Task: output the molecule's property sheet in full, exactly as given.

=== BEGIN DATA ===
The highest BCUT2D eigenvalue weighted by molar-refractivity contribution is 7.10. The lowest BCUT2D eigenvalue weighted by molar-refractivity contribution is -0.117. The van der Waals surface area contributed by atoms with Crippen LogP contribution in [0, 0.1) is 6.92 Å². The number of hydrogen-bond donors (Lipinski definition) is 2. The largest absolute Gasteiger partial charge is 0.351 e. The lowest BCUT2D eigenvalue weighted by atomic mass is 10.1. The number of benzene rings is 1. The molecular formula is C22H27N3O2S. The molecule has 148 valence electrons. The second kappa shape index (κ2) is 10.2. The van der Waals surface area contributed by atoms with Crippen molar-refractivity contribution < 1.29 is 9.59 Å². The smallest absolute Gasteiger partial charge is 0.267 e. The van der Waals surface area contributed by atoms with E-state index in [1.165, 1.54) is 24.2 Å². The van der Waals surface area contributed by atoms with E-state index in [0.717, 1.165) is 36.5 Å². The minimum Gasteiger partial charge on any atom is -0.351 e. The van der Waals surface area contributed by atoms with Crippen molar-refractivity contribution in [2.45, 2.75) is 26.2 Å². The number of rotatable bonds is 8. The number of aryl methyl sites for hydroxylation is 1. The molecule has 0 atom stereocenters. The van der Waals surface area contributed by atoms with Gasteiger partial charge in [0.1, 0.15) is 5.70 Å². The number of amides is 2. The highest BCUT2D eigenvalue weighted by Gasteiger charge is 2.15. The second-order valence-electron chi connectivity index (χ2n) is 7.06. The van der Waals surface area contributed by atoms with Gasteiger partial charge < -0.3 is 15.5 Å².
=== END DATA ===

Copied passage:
The highest BCUT2D eigenvalue weighted by molar-refractivity contribution is 7.10. The lowest BCUT2D eigenvalue weighted by molar-refractivity contribution is -0.117. The van der Waals surface area contributed by atoms with Crippen LogP contribution in [0, 0.1) is 6.92 Å². The number of hydrogen-bond donors (Lipinski definition) is 2. The largest absolute Gasteiger partial charge is 0.351 e. The lowest BCUT2D eigenvalue weighted by atomic mass is 10.1. The number of benzene rings is 1. The molecular formula is C22H27N3O2S. The molecule has 148 valence electrons. The second kappa shape index (κ2) is 10.2. The van der Waals surface area contributed by atoms with Crippen molar-refractivity contribution < 1.29 is 9.59 Å². The smallest absolute Gasteiger partial charge is 0.267 e. The van der Waals surface area contributed by atoms with E-state index in [1.165, 1.54) is 24.2 Å². The van der Waals surface area contributed by atoms with E-state index in [0.717, 1.165) is 36.5 Å². The minimum Gasteiger partial charge on any atom is -0.351 e. The van der Waals surface area contributed by atoms with Crippen molar-refractivity contribution in [2.45, 2.75) is 26.2 Å². The number of rotatable bonds is 8. The number of aryl methyl sites for hydroxylation is 1. The molecule has 0 atom stereocenters. The van der Waals surface area contributed by atoms with Gasteiger partial charge in [0.1, 0.15) is 5.70 Å². The number of amides is 2. The highest BCUT2D eigenvalue weighted by Gasteiger charge is 2.15. The second-order valence-electron chi connectivity index (χ2n) is 7.06. The van der Waals surface area contributed by atoms with Gasteiger partial charge < -0.3 is 15.5 Å².